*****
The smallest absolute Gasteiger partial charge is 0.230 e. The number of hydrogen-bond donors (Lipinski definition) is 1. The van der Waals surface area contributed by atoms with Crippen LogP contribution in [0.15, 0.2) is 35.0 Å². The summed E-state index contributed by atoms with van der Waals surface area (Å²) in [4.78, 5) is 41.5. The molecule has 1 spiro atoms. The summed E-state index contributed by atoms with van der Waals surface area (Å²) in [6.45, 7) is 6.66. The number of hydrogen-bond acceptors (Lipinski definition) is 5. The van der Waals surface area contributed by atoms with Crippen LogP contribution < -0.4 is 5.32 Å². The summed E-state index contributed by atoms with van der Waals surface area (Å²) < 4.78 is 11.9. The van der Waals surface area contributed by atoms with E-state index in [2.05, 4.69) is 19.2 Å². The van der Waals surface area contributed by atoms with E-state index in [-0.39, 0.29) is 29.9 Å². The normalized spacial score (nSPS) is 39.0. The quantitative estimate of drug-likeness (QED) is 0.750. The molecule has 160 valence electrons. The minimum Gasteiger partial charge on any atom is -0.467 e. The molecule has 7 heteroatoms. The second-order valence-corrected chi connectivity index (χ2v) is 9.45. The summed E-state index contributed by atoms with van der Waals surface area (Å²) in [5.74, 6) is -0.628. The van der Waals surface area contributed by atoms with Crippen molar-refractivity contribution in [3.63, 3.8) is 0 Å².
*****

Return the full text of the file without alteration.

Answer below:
The smallest absolute Gasteiger partial charge is 0.230 e. The number of hydrogen-bond donors (Lipinski definition) is 1. The van der Waals surface area contributed by atoms with Crippen LogP contribution in [0.15, 0.2) is 35.0 Å². The summed E-state index contributed by atoms with van der Waals surface area (Å²) in [4.78, 5) is 41.5. The molecule has 1 spiro atoms. The summed E-state index contributed by atoms with van der Waals surface area (Å²) in [6.45, 7) is 6.66. The number of hydrogen-bond acceptors (Lipinski definition) is 5. The van der Waals surface area contributed by atoms with Crippen LogP contribution < -0.4 is 5.32 Å². The summed E-state index contributed by atoms with van der Waals surface area (Å²) < 4.78 is 11.9. The van der Waals surface area contributed by atoms with E-state index in [2.05, 4.69) is 19.2 Å². The van der Waals surface area contributed by atoms with E-state index in [-0.39, 0.29) is 29.9 Å². The normalized spacial score (nSPS) is 39.0. The quantitative estimate of drug-likeness (QED) is 0.750. The molecule has 160 valence electrons. The minimum Gasteiger partial charge on any atom is -0.467 e. The molecule has 7 heteroatoms. The second-order valence-corrected chi connectivity index (χ2v) is 9.45. The summed E-state index contributed by atoms with van der Waals surface area (Å²) in [5.74, 6) is -0.628. The van der Waals surface area contributed by atoms with Crippen molar-refractivity contribution in [3.63, 3.8) is 0 Å².